|Cited Patent||Filing date||Publication date||Applicant||Title|
|US3661618||30 Jun 1969||9 May 1972||Firestone Fire And Rubber Co T||Process for the preparation of pressure sensitive adhesives|
|US3857731||6 Apr 1973||31 Dec 1974||Minnesota Mining & Mfg||Acrylate microsphere-surfaced sheet material|
|US4049483||18 Nov 1976||20 Sep 1977||Minnesota Mining And Manufacturing Company||Pressure sensitive hot-melt adhesive system|
|US4166152||17 Aug 1977||28 Aug 1979||Minnesota Mining And Manufacturing Company||Tacky polymeric microspheres|
|US4223067||27 Mar 1978||16 Sep 1980||Minnesota Mining And Manufacturing Company||Foam-like pressure-sensitive adhesive tape|
|US4735837||8 Aug 1985||5 Apr 1988||Nichiban Company Limited||Removable adhesive sheet|
|US4810763||23 Dec 1987||7 Mar 1989||Avery International Corporation||Suspension polymerization in an organic medium|
|US5441810||28 Feb 1994||15 Aug 1995||Nitto Denko Corporation||Adhesive sheet|
|US5510443||15 Mar 1993||23 Apr 1996||Bayer Corporation||Process for preparing a coating with improved resistance to yellowing and the resulting coating|
|US5625006 *||24 Jan 1996||29 Apr 1997||Minnesota Mining And Manufacturing Company||Adhesive beads|
|US5877261||4 Sep 1997||2 Mar 1999||Beiersdorf Ag||Crosslinking of acrylate hot-melt pressure-sensitive adhesives|
|US6114493||22 Dec 1998||5 Sep 2000||E. I. Du Pont De Nemours And Company||Phosgenated oxime resins and their preparation|
|US6147159||30 Sep 1998||14 Nov 2000||Argonaut Technologies||Compositions for organic synthesis on solid phase and methods of using the same|
|US6168913||14 Oct 1997||2 Jan 2001||Abbott Laboratories||Coding combinatorial libraries with fluorine tags|
|US6417267 *||24 May 2000||9 Jul 2002||Eastman Chemical Company||Adhesive compositions containing stable amino-containing polymer latex blends|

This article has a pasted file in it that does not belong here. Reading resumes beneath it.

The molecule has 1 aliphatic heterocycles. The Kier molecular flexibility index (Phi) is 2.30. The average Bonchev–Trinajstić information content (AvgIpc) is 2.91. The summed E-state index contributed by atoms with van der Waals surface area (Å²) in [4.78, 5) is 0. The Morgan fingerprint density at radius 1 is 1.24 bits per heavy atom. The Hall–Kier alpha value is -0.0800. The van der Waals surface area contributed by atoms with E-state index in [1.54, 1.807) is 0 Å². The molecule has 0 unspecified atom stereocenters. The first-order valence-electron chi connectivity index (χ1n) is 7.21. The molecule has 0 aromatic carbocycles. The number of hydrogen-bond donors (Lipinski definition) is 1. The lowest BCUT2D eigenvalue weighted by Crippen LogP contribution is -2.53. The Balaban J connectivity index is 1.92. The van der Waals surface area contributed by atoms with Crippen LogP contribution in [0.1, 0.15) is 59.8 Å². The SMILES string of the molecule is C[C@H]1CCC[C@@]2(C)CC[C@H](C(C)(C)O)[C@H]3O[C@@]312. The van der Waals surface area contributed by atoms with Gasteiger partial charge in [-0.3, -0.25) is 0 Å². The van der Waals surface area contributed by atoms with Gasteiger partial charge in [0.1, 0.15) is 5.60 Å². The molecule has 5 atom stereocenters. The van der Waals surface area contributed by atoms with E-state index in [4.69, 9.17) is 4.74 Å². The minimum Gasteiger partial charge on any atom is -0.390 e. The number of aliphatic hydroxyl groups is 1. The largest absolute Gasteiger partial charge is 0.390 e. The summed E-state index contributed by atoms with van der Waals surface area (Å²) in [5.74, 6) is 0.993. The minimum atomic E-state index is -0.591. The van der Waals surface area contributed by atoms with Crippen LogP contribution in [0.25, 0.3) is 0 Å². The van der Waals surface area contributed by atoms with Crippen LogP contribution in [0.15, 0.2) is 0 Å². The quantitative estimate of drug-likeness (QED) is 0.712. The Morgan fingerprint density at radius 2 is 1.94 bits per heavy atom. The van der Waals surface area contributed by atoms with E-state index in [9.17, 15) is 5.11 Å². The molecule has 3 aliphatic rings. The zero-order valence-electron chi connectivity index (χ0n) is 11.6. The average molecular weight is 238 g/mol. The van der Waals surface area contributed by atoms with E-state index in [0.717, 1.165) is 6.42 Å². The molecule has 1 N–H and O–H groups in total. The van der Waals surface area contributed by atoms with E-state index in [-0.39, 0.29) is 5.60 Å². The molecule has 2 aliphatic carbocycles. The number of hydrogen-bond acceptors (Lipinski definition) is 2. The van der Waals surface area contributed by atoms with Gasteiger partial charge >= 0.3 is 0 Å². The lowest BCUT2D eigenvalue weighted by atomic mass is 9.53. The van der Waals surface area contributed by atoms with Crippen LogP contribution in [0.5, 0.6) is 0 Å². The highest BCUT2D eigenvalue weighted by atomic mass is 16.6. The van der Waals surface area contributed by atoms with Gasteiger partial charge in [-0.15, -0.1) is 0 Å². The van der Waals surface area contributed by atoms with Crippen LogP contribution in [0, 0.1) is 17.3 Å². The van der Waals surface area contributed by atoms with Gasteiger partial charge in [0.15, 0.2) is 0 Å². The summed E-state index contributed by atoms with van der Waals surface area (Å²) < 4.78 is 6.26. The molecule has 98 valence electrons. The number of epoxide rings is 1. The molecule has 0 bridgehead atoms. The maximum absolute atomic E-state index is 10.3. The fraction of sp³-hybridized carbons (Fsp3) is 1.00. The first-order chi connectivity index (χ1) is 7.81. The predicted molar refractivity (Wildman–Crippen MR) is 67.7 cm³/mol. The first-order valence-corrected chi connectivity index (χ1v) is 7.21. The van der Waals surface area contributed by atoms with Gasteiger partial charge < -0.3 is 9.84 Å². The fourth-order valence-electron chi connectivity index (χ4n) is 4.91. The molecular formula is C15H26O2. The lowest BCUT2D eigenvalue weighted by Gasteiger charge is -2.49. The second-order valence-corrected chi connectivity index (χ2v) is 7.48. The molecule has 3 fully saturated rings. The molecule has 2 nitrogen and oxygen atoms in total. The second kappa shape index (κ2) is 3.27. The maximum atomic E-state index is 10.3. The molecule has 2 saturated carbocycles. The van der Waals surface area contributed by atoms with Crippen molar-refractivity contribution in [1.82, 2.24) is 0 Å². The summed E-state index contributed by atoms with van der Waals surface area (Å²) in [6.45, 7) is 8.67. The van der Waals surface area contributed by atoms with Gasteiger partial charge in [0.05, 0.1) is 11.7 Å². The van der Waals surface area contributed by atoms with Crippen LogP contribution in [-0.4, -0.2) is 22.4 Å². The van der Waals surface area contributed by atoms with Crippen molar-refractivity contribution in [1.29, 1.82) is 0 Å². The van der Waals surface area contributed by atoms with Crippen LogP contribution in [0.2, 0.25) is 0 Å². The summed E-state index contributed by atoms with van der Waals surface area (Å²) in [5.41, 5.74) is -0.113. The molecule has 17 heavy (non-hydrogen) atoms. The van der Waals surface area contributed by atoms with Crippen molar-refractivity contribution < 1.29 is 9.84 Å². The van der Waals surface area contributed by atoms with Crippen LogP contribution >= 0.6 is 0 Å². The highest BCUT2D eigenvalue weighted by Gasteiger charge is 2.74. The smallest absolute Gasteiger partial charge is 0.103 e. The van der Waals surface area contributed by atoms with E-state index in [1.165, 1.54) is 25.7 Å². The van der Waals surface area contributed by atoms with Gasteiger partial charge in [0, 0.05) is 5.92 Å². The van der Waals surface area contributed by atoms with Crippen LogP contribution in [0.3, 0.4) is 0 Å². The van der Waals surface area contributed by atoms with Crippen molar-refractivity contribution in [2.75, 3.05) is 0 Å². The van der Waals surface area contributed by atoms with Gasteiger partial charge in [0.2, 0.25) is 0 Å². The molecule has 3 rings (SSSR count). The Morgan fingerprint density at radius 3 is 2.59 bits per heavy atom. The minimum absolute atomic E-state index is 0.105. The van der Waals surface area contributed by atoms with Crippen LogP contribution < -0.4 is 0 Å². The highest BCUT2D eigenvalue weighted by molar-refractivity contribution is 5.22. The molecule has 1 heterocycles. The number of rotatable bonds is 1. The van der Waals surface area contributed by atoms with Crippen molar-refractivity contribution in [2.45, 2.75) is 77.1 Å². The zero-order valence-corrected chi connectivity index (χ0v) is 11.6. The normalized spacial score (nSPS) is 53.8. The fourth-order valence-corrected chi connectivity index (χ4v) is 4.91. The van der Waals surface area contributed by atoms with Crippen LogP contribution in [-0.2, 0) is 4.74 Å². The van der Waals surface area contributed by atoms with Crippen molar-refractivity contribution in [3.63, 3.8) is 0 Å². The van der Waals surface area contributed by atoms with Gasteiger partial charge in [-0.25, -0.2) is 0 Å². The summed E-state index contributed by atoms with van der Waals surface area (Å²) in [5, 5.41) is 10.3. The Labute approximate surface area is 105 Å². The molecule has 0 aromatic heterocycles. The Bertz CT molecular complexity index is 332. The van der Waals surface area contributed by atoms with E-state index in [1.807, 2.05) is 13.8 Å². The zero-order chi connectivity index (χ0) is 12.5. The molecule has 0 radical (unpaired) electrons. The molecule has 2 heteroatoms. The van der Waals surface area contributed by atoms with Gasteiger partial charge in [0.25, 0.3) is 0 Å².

|DE10029553A1||15 Jun 2000||3 Jan 2002||Beiersdorf Ag||Verfahren zur Herstellung vernetzbarer Acrylathaftklebemassen|
|DE19524250A1||4 Jul 1995||9 Jan 1997||Beiersdorf Ag||Vernetzung von Acrylat-Schmelzhaftklebern|
|DE69021669T2||5 Mar 1990||15 Feb 1996||Avery Dennison Corp||Transferverfahren für adhäsive mikrokugeln.|
|DE69211134T2||3 Apr 1992||23 Jan 1997||Minnesota Mining & Mfg||Klebstoffe und verfahren zu deren herstellung|
|DE69405764T2||10 Jun 1994||8 Jan 1998||Minnesota Mining & Mfg||Leitfähige mikropartikel und daraus hergestellte selbstklebende klebebänder|
|EP0413809B1||5 Mar 1990||16 Aug 1995||Avery Dennison Corporation||Transfer process for adhesive microspheres|
|EP0590039B1||3 Apr 1992||29 May 1996||Minnesota Mining And Manufacturing Company||Vinyl acetate modified suspension polymer beads, adhesives made therefrom, and a method of making|
|EP0711448B1||10 Jun 1994||17 Sep 1997||Minnesota Mining And Manufacturing Company||Conductive microparticles and pressure-sensitive adhesive tapes made therefrom|
|GB1143424A||Title not available|
|JPH07331219A *||Title not available|
|NL6606711A||Title not available|
|NL7009629A||Title not available|
|1||*||Abstract and machine translation, JP 07-331219, Miyashita, Dec. 19, 1995.|
|Citing Patent||Filing date||Publication date||Applicant||Title|
|US7727547 *||2 Apr 2004||1 Jun 2010||Tissuemed Limited||Tissue-adhesive formulations|
|US8133336||2 Feb 2007||13 Mar 2012||Tissuemed Limited||Tissue-adhesive materials|